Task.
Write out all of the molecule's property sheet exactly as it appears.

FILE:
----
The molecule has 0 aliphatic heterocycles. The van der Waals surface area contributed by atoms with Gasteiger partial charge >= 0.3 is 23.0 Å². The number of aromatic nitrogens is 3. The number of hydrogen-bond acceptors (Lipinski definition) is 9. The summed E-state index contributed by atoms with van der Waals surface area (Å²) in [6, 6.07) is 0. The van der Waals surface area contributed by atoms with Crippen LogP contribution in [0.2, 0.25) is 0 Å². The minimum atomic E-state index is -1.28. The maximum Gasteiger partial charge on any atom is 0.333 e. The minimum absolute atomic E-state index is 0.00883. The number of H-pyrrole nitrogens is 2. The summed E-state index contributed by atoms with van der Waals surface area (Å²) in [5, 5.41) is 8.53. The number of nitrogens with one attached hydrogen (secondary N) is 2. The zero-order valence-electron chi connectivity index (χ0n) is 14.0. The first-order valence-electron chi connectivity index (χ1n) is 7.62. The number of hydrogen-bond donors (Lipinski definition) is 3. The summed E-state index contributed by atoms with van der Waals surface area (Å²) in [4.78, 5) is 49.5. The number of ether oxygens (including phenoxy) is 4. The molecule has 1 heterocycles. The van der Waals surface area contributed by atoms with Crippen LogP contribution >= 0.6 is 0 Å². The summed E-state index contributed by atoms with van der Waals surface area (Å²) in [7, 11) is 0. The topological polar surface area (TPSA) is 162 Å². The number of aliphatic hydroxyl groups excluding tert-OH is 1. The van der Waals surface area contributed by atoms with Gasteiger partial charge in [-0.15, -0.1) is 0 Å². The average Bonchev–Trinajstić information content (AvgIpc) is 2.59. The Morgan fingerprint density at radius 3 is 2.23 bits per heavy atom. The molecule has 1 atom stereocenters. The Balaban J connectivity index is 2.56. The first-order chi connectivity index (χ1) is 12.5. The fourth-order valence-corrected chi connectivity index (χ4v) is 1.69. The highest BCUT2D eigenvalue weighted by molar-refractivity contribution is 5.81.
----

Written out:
The molecule has 0 aliphatic heterocycles. The van der Waals surface area contributed by atoms with Gasteiger partial charge >= 0.3 is 23.0 Å². The number of aromatic nitrogens is 3. The number of hydrogen-bond acceptors (Lipinski definition) is 9. The summed E-state index contributed by atoms with van der Waals surface area (Å²) in [6, 6.07) is 0. The van der Waals surface area contributed by atoms with Crippen LogP contribution in [0.2, 0.25) is 0 Å². The minimum atomic E-state index is -1.28. The maximum Gasteiger partial charge on any atom is 0.333 e. The minimum absolute atomic E-state index is 0.00883. The number of H-pyrrole nitrogens is 2. The summed E-state index contributed by atoms with van der Waals surface area (Å²) in [5, 5.41) is 8.53. The number of nitrogens with one attached hydrogen (secondary N) is 2. The zero-order valence-electron chi connectivity index (χ0n) is 14.0. The first-order valence-electron chi connectivity index (χ1n) is 7.62. The number of hydrogen-bond donors (Lipinski definition) is 3. The summed E-state index contributed by atoms with van der Waals surface area (Å²) in [4.78, 5) is 49.5. The number of ether oxygens (including phenoxy) is 4. The molecule has 1 heterocycles. The van der Waals surface area contributed by atoms with Crippen LogP contribution >= 0.6 is 0 Å². The summed E-state index contributed by atoms with van der Waals surface area (Å²) in [7, 11) is 0. The topological polar surface area (TPSA) is 162 Å². The number of aliphatic hydroxyl groups excluding tert-OH is 1. The van der Waals surface area contributed by atoms with Gasteiger partial charge in [-0.15, -0.1) is 0 Å². The average Bonchev–Trinajstić information content (AvgIpc) is 2.59. The Morgan fingerprint density at radius 3 is 2.23 bits per heavy atom. The molecule has 1 atom stereocenters. The Balaban J connectivity index is 2.56. The first-order chi connectivity index (χ1) is 12.5. The fourth-order valence-corrected chi connectivity index (χ4v) is 1.69. The highest BCUT2D eigenvalue weighted by molar-refractivity contribution is 5.81.